Callen-Lorde Medical Provider & Puerto Rico Relief Worker

When I decided to attend Columbia University in 2008 to pursue medicine, I made sure that for my community rotation included Callen-Lorde. Being an immigrant Dominican Latino gay man, I vividly recall feeling disenfranchised and isolated in Brooklyn as a teenager. I’ve been a nurse practitioner at Callen-Lorde since 2011 – which allows me to help young people through our Health Outreach to Teens (HOTT) program.

When the opportunity to go to Puerto Rico post-Hurricane María presented itself, I immediately felt driven to do the most I could to help, and felt immense pride that Callen-Lorde was quickly and energetically able to participate in the medical relief efforts. Having grown up in the Dominican Republic, its close neighbor, I recalled the occasions when my own island went through these natural disasters.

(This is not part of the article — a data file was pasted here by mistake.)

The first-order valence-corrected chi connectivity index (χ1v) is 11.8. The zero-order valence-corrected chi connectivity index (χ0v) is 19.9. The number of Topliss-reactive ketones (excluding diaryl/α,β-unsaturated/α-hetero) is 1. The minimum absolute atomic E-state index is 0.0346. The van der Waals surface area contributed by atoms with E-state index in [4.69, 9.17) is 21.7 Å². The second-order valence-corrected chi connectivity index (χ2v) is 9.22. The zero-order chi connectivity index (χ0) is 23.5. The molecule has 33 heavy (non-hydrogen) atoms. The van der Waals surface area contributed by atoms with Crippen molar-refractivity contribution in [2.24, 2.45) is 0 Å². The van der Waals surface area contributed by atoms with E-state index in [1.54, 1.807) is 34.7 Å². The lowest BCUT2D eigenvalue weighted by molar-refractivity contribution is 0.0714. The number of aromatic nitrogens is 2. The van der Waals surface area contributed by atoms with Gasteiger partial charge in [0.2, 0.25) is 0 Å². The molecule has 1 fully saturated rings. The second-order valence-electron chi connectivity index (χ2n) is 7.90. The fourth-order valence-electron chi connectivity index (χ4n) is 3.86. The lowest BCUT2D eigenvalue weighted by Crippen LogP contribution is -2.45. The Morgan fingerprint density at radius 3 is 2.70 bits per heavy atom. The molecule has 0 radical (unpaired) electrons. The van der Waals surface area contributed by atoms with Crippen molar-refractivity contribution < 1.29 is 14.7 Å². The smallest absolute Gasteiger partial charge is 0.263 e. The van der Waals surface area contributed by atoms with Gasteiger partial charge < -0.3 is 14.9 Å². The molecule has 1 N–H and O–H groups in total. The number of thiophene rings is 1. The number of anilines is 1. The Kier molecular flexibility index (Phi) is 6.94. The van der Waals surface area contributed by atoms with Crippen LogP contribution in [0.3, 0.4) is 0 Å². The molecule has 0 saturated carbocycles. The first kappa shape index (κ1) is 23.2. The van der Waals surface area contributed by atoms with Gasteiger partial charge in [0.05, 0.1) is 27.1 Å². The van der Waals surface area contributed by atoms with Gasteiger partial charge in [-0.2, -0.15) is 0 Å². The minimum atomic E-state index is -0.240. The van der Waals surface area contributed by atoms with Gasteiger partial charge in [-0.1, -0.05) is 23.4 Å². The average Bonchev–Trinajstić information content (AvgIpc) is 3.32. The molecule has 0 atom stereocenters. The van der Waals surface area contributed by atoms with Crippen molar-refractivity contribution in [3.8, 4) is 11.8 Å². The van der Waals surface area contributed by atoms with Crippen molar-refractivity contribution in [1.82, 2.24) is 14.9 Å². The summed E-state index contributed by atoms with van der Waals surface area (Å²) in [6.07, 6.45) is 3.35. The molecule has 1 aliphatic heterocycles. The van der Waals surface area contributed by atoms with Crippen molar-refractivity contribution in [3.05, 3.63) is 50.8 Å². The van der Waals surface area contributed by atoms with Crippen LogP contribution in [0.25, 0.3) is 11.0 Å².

Since my return from the Puerto Rico relief medical mission, I keep echoing the same hope. There is a great courage in the Puerto Rican people, in spite of terribly dire situations. My experience can be encompassed by feelings of sadness, frustration, hope, anger, warmth, confusion, but also pride and gratitude. After infuriating days of red tape, I had the opportunity to help a 76 year-old diabetic hypertensive woman who had developed a lung condition a week after the hurricane. Her town, Utuado, was one of the hardest hit and the roads had crumbled and slid with hurricane mudslides. I’m proud to say that after our visit, she left able to breathe with ease, and was prepared with the necessary prophylactic antibiotics to prevent her near impossible hospitalization.

It’s a privilege to do some of this much needed repair work, in Puerto Rico and back here at home. I stand up by creating comfort and trust in the medical systems that unfortunately often neglect or outright discriminate my communities.